Kazuo gave his mother no argument when she left him in the care of his paternal grandparents in Okayama and returned to California. His grandfather, a Shinto priest, made an immediate impact on young Kazuo, although the boy was influenced more by his elder’s conduct than his words. The old man lived, to the end, a disciplined life, yet was always kind to others. Kazuo tried his best to follow his grandfather’s example.
It didn’t take Kazuo long to learn firsthand that Japan had its own immigrant discrimination. Anyone of Japanese ancestry coming from America (and elsewhere) was considered lower class by native-born Japanese. Being the only American in school targeted him for teasing and bullying. He looked like them, but the other kids did not accept him as one of their own. In America, he was Japanese; in Japan, he was American. But the personable boy dismissed the insults and began to make friends.
After two years in elementary school, Kazuo entered intermediate school. He read voraciously, anything he could find, which helped him with basic Japanese grammar as well as memorizing some two thousand commonly used ideographs known as kanji—characters adopted from Chinese that are used in the Japanese writing system—which the students were expected to know by the sixth grade. Thanks to his extracurricular reading, his vocabulary expanded greatly. After graduating from sixth grade, he took the admission test for preparatory high school. Of the more than one thousand students in the region taking the exam, 250 passed. Kazuo was one of them. Already thinking about what he would study after high school at university, he seemed on track to get the education his mother wanted for him. By then, both grandparents had passed away, and Kazuo was living with his mother’s sister.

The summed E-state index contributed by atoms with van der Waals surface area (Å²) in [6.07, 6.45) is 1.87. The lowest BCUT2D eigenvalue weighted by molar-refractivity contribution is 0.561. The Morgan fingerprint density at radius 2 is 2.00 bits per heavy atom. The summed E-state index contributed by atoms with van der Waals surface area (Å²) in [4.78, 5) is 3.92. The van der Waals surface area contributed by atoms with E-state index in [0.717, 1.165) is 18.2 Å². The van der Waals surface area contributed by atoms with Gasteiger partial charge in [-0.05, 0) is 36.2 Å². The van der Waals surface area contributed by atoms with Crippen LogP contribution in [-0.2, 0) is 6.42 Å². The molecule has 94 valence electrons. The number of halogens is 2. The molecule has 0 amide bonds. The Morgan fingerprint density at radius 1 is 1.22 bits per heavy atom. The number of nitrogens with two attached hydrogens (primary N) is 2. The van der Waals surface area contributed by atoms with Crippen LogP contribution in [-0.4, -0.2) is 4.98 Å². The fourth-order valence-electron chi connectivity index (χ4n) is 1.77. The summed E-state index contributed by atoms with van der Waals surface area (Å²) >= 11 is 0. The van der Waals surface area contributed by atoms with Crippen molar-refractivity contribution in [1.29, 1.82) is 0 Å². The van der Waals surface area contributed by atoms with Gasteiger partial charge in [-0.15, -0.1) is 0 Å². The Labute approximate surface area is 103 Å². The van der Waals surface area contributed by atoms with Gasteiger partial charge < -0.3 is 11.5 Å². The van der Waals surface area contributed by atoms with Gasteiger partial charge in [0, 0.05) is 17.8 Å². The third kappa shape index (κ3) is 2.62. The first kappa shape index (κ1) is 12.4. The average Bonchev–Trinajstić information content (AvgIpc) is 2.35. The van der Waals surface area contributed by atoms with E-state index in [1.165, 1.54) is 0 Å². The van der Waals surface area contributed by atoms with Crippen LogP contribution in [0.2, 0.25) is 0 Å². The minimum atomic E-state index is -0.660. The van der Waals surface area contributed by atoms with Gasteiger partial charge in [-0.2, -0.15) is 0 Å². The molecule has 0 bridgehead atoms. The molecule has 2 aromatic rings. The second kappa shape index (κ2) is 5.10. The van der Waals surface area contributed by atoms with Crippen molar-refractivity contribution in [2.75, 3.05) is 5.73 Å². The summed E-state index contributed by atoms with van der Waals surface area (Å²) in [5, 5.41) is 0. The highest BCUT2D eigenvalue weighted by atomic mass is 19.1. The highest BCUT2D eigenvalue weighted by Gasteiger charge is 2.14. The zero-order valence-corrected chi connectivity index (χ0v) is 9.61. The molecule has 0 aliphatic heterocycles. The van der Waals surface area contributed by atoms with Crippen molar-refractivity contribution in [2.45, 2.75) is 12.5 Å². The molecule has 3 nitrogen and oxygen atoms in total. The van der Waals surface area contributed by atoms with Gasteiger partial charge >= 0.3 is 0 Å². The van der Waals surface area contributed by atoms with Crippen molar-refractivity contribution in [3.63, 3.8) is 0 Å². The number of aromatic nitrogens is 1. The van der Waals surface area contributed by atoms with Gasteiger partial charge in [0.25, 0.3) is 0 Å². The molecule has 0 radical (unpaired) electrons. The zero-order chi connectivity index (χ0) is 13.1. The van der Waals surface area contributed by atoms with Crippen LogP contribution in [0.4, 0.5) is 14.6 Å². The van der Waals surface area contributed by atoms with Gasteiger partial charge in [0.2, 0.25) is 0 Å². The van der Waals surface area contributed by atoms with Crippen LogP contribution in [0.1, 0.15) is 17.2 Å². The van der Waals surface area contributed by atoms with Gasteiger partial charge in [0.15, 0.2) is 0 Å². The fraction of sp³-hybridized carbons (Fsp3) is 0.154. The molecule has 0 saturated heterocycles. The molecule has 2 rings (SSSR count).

During his decade in Japan (1928–38), Kazuo witnessed the country moving steadily toward militarism. Japan’s national policy to spread influence politically and militarily led to the 1931 invasion of Manchuria, which was colonized and used as a base from which to attack China in 1937. In this rising tide of imperialism, the legions of the soldiers going off to “protect Japan” were revered as saviors. But protect and save Japan from what? Kazuo often wondered. It seemed that Japan was always the aggressor. But this was not an opinion he could freely express. On occasion, in fact, he had to stand compliantly with other students cheering trains filled with soldiers yelling the slogan first used centuries ago to express respect for the emperor but which was now a battle cry.